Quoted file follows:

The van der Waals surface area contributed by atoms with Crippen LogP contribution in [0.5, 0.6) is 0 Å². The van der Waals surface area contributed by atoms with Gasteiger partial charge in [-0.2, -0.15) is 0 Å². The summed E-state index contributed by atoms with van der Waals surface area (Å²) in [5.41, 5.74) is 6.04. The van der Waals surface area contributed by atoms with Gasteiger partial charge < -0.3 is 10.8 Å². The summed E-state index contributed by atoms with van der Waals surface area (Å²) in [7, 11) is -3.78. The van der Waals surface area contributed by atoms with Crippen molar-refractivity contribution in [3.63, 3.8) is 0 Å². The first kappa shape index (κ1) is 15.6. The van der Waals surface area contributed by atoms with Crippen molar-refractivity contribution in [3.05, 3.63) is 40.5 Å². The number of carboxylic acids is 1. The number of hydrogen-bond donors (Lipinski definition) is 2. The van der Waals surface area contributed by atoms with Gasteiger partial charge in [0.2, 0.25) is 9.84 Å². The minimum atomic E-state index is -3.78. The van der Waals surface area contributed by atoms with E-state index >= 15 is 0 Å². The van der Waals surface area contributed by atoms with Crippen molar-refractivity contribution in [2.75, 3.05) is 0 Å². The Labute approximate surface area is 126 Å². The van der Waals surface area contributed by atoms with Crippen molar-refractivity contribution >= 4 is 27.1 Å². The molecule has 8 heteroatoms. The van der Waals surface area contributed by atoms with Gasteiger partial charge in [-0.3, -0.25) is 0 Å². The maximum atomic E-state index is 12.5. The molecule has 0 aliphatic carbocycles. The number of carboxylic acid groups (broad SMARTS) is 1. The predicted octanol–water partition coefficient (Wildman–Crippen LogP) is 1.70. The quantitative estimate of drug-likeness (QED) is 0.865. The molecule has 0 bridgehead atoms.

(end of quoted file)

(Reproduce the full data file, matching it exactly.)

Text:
The van der Waals surface area contributed by atoms with Crippen LogP contribution in [0.5, 0.6) is 0 Å². The van der Waals surface area contributed by atoms with Gasteiger partial charge in [-0.2, -0.15) is 0 Å². The summed E-state index contributed by atoms with van der Waals surface area (Å²) in [5.41, 5.74) is 6.04. The van der Waals surface area contributed by atoms with Gasteiger partial charge < -0.3 is 10.8 Å². The summed E-state index contributed by atoms with van der Waals surface area (Å²) in [7, 11) is -3.78. The van der Waals surface area contributed by atoms with Crippen molar-refractivity contribution in [3.63, 3.8) is 0 Å². The first kappa shape index (κ1) is 15.6. The van der Waals surface area contributed by atoms with Crippen molar-refractivity contribution in [3.05, 3.63) is 40.5 Å². The number of carboxylic acids is 1. The number of hydrogen-bond donors (Lipinski definition) is 2. The van der Waals surface area contributed by atoms with Gasteiger partial charge in [0.2, 0.25) is 9.84 Å². The minimum atomic E-state index is -3.78. The van der Waals surface area contributed by atoms with E-state index >= 15 is 0 Å². The van der Waals surface area contributed by atoms with Crippen molar-refractivity contribution in [2.75, 3.05) is 0 Å². The Labute approximate surface area is 126 Å². The van der Waals surface area contributed by atoms with Crippen molar-refractivity contribution >= 4 is 27.1 Å². The molecule has 8 heteroatoms. The van der Waals surface area contributed by atoms with Gasteiger partial charge in [-0.3, -0.25) is 0 Å². The maximum atomic E-state index is 12.5. The molecule has 0 aliphatic carbocycles. The number of carboxylic acid groups (broad SMARTS) is 1. The predicted octanol–water partition coefficient (Wildman–Crippen LogP) is 1.70. The quantitative estimate of drug-likeness (QED) is 0.865. The molecule has 0 bridgehead atoms.